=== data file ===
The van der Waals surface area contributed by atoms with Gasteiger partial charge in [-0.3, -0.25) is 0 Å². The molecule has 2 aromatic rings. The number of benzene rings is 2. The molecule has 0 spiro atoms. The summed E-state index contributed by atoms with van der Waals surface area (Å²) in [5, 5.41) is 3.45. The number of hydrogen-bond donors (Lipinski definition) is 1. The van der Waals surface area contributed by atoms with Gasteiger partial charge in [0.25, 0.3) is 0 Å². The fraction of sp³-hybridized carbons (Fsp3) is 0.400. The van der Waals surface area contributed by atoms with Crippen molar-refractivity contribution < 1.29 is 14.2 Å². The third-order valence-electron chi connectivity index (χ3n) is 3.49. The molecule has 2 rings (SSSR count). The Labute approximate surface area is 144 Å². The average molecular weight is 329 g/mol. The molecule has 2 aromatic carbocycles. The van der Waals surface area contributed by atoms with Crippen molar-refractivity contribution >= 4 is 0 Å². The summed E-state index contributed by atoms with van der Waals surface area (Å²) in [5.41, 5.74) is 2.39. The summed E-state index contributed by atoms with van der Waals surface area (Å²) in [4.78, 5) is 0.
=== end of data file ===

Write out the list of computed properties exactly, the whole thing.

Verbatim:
The van der Waals surface area contributed by atoms with Gasteiger partial charge in [-0.3, -0.25) is 0 Å². The molecule has 2 aromatic rings. The number of benzene rings is 2. The molecule has 0 spiro atoms. The summed E-state index contributed by atoms with van der Waals surface area (Å²) in [5, 5.41) is 3.45. The number of hydrogen-bond donors (Lipinski definition) is 1. The van der Waals surface area contributed by atoms with Gasteiger partial charge in [0.25, 0.3) is 0 Å². The fraction of sp³-hybridized carbons (Fsp3) is 0.400. The van der Waals surface area contributed by atoms with Crippen molar-refractivity contribution < 1.29 is 14.2 Å². The third-order valence-electron chi connectivity index (χ3n) is 3.49. The molecule has 2 rings (SSSR count). The Labute approximate surface area is 144 Å². The average molecular weight is 329 g/mol. The molecule has 2 aromatic carbocycles. The van der Waals surface area contributed by atoms with Crippen molar-refractivity contribution >= 4 is 0 Å². The summed E-state index contributed by atoms with van der Waals surface area (Å²) in [5.41, 5.74) is 2.39. The summed E-state index contributed by atoms with van der Waals surface area (Å²) in [4.78, 5) is 0.